FEMA Mitigation Best Practices: Drayton Lift Station Relocation   [open pdf - 28KB]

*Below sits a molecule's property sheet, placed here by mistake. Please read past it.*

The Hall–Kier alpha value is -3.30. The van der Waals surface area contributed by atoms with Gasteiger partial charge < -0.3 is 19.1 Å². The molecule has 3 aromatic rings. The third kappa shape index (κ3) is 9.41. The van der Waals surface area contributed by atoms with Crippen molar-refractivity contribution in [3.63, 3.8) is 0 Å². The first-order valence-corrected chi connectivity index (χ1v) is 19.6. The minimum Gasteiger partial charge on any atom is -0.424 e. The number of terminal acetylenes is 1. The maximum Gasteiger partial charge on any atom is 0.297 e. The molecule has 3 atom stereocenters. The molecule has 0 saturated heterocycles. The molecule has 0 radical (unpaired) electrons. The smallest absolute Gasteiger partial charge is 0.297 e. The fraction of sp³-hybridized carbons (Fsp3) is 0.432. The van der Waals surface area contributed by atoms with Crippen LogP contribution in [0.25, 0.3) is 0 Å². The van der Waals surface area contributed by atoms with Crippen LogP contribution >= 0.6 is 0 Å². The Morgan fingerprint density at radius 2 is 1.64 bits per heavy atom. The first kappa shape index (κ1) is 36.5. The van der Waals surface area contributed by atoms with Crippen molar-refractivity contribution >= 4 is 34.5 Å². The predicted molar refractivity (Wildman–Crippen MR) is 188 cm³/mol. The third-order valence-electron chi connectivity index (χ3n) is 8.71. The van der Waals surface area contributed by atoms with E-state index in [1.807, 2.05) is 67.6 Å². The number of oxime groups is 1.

This document is part of the Federal Emergency Management Agency (FEMA) Best Practices Portfolio. The Best Practices Portfolio is a collection of true stories about people and communities who have experienced disasters, and what mitigation they used to survive, rebuild, and prepare for disasters. This Best Practice Story describes that, "Carol Gardner, a long time resident and city auditor of Drayton, North Dakota, fears the day she'll awaken to find that a street or building in her city has, without warning, fallen into the river which hugs its eastern border. The riverbank, which winds its way along the city's neighborhoods and the downtown main street, is unstable due to poor soil conditions. The viability of a sanitary lift station that sits near the edge of the sloping riverbank has been of particular concern to city officials. City officials knew their only option was to find a way to move the lift station before the riverbank collapsed or high river levels eroded the soil to its very edge. If either of those scenarios occurred, the city's sanitary capabilities for a portion of the town could be wiped out. Drayton applied for a grant through the Hazard Mitigation Grant Program (HMGP), and the project was approved in the summer of 2000." This and other individual FEMA Best Practices documents are also combined in "Mitigation Best Practices: Public and Private Sector Best Practice Stories for All Activity/Project Types in All States and Territories Relating to All Hazards [August 10, 2011]," which can be accessed at the following link: [https://www.hsdl.org/?abstract&did=683132]

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